Metal 3D printing startup Fabric8Labs is developing non-thermal 3D metal printers with atom-to-atom printing capabilities, raising $19.3 million from major investors in the process.
The startup’s approach has resulted in interest from Mark Cuban and Intel Capital, which led a Series A funding round that also counted with the participation of TDK Ventures, Stanley Ventures, and Lam Capital.
The round raised $19.3 million, bringing the total funding raised by the company to $23.3M
The funding will allow the startup to deploy the beta version of its printers in partnership with firms looking to apply them to the creation of real-world parts, allowing the team to test them in a production environment.
While the startup has not named the firms it has partnered with, it is targeting the electronic, semiconductor packaging, medical, and radiofrequency component industries.
The company was founded by Jeff Herman and David Pain back in 2015 and has grown to have about 25 employees at the time. The technology developed by the team enables the creation of metal parts with superior density and surface finish at small sizes, essential at a time when components need to get smaller.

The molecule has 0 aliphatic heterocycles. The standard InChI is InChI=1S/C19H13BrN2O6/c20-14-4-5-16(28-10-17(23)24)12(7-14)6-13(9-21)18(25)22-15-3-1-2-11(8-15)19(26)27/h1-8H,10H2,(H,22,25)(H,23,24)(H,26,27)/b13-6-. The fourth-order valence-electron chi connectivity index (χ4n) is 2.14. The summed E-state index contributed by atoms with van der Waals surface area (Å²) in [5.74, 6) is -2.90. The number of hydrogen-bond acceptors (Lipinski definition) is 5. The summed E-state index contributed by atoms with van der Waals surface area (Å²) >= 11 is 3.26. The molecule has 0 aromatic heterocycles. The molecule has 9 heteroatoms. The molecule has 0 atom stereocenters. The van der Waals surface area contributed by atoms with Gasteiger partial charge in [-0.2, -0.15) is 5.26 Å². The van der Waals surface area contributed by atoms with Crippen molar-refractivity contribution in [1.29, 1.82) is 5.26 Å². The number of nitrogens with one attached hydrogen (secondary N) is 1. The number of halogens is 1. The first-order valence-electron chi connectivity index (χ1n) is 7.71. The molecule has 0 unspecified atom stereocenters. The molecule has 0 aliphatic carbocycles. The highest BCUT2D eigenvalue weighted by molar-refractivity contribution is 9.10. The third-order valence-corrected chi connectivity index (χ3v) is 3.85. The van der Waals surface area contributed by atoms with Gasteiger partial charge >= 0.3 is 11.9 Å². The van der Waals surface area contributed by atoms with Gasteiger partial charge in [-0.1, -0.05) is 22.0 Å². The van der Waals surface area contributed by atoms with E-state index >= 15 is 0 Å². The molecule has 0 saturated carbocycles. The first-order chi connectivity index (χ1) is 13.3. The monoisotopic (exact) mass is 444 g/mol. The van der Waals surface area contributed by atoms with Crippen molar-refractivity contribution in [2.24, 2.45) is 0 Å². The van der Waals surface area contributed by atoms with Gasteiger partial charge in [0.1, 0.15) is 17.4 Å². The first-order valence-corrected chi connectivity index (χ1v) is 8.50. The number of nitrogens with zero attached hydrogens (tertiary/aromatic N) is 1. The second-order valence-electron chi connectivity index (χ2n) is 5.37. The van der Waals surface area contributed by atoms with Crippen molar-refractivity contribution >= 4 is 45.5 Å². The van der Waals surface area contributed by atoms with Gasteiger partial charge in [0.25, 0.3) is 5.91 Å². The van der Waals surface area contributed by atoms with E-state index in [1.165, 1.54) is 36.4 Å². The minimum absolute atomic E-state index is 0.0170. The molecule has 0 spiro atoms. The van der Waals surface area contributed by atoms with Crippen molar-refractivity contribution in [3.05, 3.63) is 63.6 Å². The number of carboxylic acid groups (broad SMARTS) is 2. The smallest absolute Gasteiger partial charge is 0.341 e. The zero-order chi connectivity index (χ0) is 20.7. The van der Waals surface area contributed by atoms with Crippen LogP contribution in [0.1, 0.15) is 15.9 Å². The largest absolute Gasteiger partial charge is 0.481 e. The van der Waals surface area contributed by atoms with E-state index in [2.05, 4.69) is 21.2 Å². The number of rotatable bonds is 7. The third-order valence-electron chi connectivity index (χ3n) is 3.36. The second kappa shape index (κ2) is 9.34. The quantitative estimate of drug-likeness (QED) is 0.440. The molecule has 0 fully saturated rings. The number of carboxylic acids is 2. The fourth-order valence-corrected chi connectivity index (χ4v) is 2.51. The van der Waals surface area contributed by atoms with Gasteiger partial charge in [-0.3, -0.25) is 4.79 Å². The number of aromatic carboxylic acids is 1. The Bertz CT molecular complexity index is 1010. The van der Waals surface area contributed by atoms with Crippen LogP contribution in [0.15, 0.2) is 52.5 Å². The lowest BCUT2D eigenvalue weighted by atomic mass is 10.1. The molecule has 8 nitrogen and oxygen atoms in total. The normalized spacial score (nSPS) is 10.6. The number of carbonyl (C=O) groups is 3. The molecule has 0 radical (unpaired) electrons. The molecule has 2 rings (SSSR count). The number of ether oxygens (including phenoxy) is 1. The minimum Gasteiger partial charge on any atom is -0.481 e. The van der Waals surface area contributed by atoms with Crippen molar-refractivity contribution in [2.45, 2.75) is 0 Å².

In addition to the better performance in terms of quality, the technology consumes less power than traditional methods and less waste, making them more cost-effective and reducing pollution in the process.
Pain referred to this approach by stating:
“We are using a very different feedstock material for our process, which is much lower cost. That is a huge benefit when you are doing anything at scale, because the material cost is really the main driver when you are looking at large scale manufacturing.”
The additive manufacturing market is expected to grow as high as $153 Billion by 2030, making the startup’s potential incredibly attractive for investors. In this regard, Managing Director at Intel Capital.
Jennifer Ard said:
“The capability to additively manufacture multiple metals with high precision is highly compelling. Fabric8Labs’ technology offers a unique option for future electronics applications.”
In addition to launching the distribution of its beta printers, the metal 3D printing startup will be growing the size of its team to 50 members in the near future while also focusing on continuing the development of its technology in collaboration with its partners.